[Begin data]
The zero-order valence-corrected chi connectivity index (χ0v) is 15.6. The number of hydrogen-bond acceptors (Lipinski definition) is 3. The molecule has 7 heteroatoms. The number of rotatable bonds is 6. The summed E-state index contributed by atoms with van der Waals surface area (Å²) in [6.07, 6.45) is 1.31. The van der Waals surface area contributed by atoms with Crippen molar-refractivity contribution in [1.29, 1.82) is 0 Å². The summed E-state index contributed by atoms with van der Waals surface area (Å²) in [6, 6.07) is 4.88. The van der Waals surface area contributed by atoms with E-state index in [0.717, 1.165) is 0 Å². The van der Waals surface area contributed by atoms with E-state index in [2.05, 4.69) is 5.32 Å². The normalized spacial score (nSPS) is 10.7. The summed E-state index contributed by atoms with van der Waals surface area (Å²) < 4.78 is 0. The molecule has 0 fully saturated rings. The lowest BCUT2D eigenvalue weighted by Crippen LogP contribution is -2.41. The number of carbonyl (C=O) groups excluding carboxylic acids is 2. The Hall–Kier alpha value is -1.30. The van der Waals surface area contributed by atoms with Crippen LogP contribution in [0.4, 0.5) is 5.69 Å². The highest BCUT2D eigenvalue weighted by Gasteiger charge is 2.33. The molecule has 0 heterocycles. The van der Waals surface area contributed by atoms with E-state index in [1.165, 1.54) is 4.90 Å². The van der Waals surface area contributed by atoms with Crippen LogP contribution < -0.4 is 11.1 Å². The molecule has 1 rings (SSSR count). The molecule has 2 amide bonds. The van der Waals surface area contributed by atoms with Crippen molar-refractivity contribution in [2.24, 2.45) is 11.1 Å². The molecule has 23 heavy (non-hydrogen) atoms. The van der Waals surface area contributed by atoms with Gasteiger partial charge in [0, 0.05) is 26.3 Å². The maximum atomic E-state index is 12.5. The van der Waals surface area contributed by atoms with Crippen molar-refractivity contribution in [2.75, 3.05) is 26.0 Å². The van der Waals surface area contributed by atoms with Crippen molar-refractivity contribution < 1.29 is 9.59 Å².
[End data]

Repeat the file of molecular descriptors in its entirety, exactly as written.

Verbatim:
The zero-order valence-corrected chi connectivity index (χ0v) is 15.6. The number of hydrogen-bond acceptors (Lipinski definition) is 3. The molecule has 7 heteroatoms. The number of rotatable bonds is 6. The summed E-state index contributed by atoms with van der Waals surface area (Å²) in [6.07, 6.45) is 1.31. The van der Waals surface area contributed by atoms with Crippen molar-refractivity contribution in [1.29, 1.82) is 0 Å². The summed E-state index contributed by atoms with van der Waals surface area (Å²) in [6, 6.07) is 4.88. The van der Waals surface area contributed by atoms with E-state index in [0.717, 1.165) is 0 Å². The van der Waals surface area contributed by atoms with E-state index in [2.05, 4.69) is 5.32 Å². The normalized spacial score (nSPS) is 10.7. The summed E-state index contributed by atoms with van der Waals surface area (Å²) < 4.78 is 0. The molecule has 0 fully saturated rings. The lowest BCUT2D eigenvalue weighted by Crippen LogP contribution is -2.41. The number of carbonyl (C=O) groups excluding carboxylic acids is 2. The Hall–Kier alpha value is -1.30. The van der Waals surface area contributed by atoms with Crippen LogP contribution in [0.4, 0.5) is 5.69 Å². The highest BCUT2D eigenvalue weighted by Gasteiger charge is 2.33. The molecule has 0 heterocycles. The van der Waals surface area contributed by atoms with E-state index in [1.165, 1.54) is 4.90 Å². The van der Waals surface area contributed by atoms with Crippen LogP contribution < -0.4 is 11.1 Å². The molecule has 1 rings (SSSR count). The molecule has 2 amide bonds. The van der Waals surface area contributed by atoms with Crippen molar-refractivity contribution in [2.24, 2.45) is 11.1 Å². The molecule has 23 heavy (non-hydrogen) atoms. The van der Waals surface area contributed by atoms with Gasteiger partial charge in [0, 0.05) is 26.3 Å². The maximum atomic E-state index is 12.5. The van der Waals surface area contributed by atoms with Crippen molar-refractivity contribution in [2.75, 3.05) is 26.0 Å². The van der Waals surface area contributed by atoms with Crippen molar-refractivity contribution < 1.29 is 9.59 Å².